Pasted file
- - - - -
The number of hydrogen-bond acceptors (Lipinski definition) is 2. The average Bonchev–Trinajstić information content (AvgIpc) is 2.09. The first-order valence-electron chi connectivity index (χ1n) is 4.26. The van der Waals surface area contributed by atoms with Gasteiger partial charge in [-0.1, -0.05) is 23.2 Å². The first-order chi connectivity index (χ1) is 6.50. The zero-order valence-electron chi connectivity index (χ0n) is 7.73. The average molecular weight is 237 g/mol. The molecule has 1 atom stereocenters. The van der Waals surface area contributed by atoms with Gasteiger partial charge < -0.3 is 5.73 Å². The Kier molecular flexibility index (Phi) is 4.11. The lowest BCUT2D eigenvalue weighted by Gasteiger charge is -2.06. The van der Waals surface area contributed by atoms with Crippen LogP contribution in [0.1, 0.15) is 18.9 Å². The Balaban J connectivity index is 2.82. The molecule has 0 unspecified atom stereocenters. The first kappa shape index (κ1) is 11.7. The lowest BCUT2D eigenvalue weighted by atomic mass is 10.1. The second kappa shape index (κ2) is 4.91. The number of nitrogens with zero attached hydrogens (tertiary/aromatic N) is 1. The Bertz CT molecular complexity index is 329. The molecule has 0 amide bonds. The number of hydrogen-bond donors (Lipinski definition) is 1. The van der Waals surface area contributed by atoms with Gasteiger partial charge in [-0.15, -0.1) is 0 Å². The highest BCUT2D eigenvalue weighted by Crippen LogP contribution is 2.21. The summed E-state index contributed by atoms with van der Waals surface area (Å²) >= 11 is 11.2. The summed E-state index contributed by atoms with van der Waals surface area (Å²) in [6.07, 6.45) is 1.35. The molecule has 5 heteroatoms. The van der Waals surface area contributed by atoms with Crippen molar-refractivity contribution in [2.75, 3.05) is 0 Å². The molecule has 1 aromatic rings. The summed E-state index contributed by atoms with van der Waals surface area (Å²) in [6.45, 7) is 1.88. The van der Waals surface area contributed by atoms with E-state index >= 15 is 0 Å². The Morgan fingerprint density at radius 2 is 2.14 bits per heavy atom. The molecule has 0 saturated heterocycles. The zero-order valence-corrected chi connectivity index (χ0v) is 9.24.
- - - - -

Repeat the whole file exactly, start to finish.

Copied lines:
The number of hydrogen-bond acceptors (Lipinski definition) is 2. The average Bonchev–Trinajstić information content (AvgIpc) is 2.09. The first-order valence-electron chi connectivity index (χ1n) is 4.26. The van der Waals surface area contributed by atoms with Gasteiger partial charge in [-0.1, -0.05) is 23.2 Å². The first-order chi connectivity index (χ1) is 6.50. The zero-order valence-electron chi connectivity index (χ0n) is 7.73. The average molecular weight is 237 g/mol. The molecule has 1 atom stereocenters. The van der Waals surface area contributed by atoms with Gasteiger partial charge < -0.3 is 5.73 Å². The Kier molecular flexibility index (Phi) is 4.11. The lowest BCUT2D eigenvalue weighted by Gasteiger charge is -2.06. The van der Waals surface area contributed by atoms with Crippen LogP contribution in [0.1, 0.15) is 18.9 Å². The Balaban J connectivity index is 2.82. The molecule has 0 unspecified atom stereocenters. The first kappa shape index (κ1) is 11.7. The lowest BCUT2D eigenvalue weighted by atomic mass is 10.1. The second kappa shape index (κ2) is 4.91. The number of nitrogens with zero attached hydrogens (tertiary/aromatic N) is 1. The Bertz CT molecular complexity index is 329. The molecule has 0 amide bonds. The number of hydrogen-bond donors (Lipinski definition) is 1. The van der Waals surface area contributed by atoms with Gasteiger partial charge in [-0.15, -0.1) is 0 Å². The highest BCUT2D eigenvalue weighted by Crippen LogP contribution is 2.21. The summed E-state index contributed by atoms with van der Waals surface area (Å²) >= 11 is 11.2. The summed E-state index contributed by atoms with van der Waals surface area (Å²) in [6.07, 6.45) is 1.35. The molecule has 5 heteroatoms. The van der Waals surface area contributed by atoms with Crippen molar-refractivity contribution in [2.75, 3.05) is 0 Å². The molecule has 1 aromatic rings. The summed E-state index contributed by atoms with van der Waals surface area (Å²) in [6.45, 7) is 1.88. The van der Waals surface area contributed by atoms with E-state index >= 15 is 0 Å². The Morgan fingerprint density at radius 2 is 2.14 bits per heavy atom. The molecule has 0 saturated heterocycles. The zero-order valence-corrected chi connectivity index (χ0v) is 9.24.